While “individual” is used throughout this specification, it also to be understood that any process described herein can also apply to a small group of individuals. Accordingly, this specification should not be construed as limiting the invention to data obtained from a single individual and customizing a skin product for a single individual. A small group of individuals could be measured in order to customize a product for an individual. Further, a small group of individuals could be measured in order to customize a product for a small group of individuals. Likewise, an individual could be measured in order to customize a product for a small group of individuals. For example, this process could be applied to identical twins, twins, siblings, family members, members of the same geographical region of the same age group, etc. If members of the same genetic composition, the same age, sun exposure, humidity levels, ultraviolet levels, etc. are sampled, it is entirely possible to take the data obtained from one, or several, person(s) and customize a skin care product for one, or several, person(s) in that same group.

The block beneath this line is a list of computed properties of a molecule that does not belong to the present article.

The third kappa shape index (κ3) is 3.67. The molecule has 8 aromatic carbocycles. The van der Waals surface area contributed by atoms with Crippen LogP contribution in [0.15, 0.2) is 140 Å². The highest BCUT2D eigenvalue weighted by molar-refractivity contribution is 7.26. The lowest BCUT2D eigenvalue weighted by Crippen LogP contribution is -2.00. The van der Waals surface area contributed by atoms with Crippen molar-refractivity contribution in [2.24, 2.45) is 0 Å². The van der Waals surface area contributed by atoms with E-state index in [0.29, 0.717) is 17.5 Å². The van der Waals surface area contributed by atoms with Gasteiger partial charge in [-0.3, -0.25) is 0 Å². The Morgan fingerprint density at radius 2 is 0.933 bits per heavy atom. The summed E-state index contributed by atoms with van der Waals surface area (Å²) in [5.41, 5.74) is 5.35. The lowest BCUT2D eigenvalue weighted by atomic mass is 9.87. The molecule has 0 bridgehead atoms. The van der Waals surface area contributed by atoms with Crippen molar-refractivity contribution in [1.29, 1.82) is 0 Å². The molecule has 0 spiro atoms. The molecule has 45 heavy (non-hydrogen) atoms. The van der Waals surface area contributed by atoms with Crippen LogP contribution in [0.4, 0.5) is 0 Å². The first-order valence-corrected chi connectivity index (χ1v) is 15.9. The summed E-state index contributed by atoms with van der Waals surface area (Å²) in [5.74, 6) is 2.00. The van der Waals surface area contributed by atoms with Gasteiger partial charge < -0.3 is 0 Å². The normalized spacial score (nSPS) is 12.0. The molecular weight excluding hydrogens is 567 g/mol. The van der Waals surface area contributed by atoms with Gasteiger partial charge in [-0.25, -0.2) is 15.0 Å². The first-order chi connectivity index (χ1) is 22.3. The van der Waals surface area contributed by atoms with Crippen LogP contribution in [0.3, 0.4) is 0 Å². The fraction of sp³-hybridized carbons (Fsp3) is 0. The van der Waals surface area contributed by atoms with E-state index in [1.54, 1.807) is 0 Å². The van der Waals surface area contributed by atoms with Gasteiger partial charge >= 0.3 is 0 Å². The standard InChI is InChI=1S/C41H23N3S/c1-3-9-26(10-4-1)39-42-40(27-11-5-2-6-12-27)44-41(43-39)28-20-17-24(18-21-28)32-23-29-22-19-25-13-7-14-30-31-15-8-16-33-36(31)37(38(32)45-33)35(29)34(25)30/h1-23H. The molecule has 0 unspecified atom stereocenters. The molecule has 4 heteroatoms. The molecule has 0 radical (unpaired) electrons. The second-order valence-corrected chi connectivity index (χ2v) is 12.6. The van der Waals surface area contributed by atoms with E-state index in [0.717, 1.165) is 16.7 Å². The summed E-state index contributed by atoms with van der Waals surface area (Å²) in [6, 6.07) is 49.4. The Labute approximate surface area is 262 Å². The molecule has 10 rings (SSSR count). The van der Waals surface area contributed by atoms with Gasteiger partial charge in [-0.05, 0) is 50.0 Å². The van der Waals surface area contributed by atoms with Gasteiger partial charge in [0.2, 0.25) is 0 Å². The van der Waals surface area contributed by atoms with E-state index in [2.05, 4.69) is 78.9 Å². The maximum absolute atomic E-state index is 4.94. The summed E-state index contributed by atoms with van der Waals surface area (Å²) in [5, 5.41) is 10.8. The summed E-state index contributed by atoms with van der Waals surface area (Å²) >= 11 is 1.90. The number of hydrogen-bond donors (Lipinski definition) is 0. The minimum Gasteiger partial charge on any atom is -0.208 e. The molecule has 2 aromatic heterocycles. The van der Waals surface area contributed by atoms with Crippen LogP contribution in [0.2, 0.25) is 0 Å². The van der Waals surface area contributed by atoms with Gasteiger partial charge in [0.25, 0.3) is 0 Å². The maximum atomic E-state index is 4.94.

DETAILED DESCRIPTION OF THE INVENTION Example 1

A subject visits either a spa environment or a specialty skin care boutique to obtain specialty custom blended skin care products. Inside the spa/boutique, the subject is greeted by a certified The Skin Atelier™ (TSA) analyst. Next, the subject is escorted to a climate recorded room. Inside the room, the subject engages in an evaluation with the TSA consultant and fills out a specific lifestyle questionnaire.

The questionnaire elicits information on age, sex, ethnicity, current skin care usage, past skin care usage, the subject's perception of their skin, known allergies, reactions of any kind, formulation preferences relative to product aesthetics, water intake habits, smoking habits, relevant medical history, diet, and the subject's perception of their: skin type, moisture content, oil level and texture. The subject completes the questionnaire for two reasons: to gather relevant information about the subject and to acclimate the subject's skin to a specific, known temperature and humidity contained in the room, so as to allow for repeatable measurements in future assessments. This process takes approximately 20-30 minutes.